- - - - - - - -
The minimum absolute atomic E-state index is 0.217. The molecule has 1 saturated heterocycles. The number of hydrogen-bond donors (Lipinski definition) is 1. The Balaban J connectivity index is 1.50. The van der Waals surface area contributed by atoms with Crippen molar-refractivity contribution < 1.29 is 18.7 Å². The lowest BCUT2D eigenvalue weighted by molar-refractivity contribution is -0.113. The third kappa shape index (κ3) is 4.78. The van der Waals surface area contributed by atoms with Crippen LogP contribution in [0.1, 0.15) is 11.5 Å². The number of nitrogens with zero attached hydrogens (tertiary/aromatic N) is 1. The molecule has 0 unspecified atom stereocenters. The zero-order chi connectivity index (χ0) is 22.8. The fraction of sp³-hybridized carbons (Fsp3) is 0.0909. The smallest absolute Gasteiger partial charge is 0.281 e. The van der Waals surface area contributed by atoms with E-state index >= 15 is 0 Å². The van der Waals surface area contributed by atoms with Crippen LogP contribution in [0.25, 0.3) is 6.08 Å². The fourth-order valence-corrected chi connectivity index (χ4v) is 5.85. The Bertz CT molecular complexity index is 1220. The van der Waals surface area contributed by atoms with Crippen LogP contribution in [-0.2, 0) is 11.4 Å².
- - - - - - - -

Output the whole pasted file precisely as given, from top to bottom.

The minimum absolute atomic E-state index is 0.217. The molecule has 1 saturated heterocycles. The number of hydrogen-bond donors (Lipinski definition) is 1. The Balaban J connectivity index is 1.50. The van der Waals surface area contributed by atoms with Crippen molar-refractivity contribution < 1.29 is 18.7 Å². The lowest BCUT2D eigenvalue weighted by molar-refractivity contribution is -0.113. The third kappa shape index (κ3) is 4.78. The van der Waals surface area contributed by atoms with Crippen LogP contribution in [0.1, 0.15) is 11.5 Å². The number of nitrogens with zero attached hydrogens (tertiary/aromatic N) is 1. The molecule has 0 unspecified atom stereocenters. The zero-order chi connectivity index (χ0) is 22.8. The fraction of sp³-hybridized carbons (Fsp3) is 0.0909. The smallest absolute Gasteiger partial charge is 0.281 e. The van der Waals surface area contributed by atoms with E-state index >= 15 is 0 Å². The van der Waals surface area contributed by atoms with Crippen LogP contribution in [0.25, 0.3) is 6.08 Å². The fourth-order valence-corrected chi connectivity index (χ4v) is 5.85. The Bertz CT molecular complexity index is 1220. The van der Waals surface area contributed by atoms with Crippen LogP contribution in [-0.2, 0) is 11.4 Å².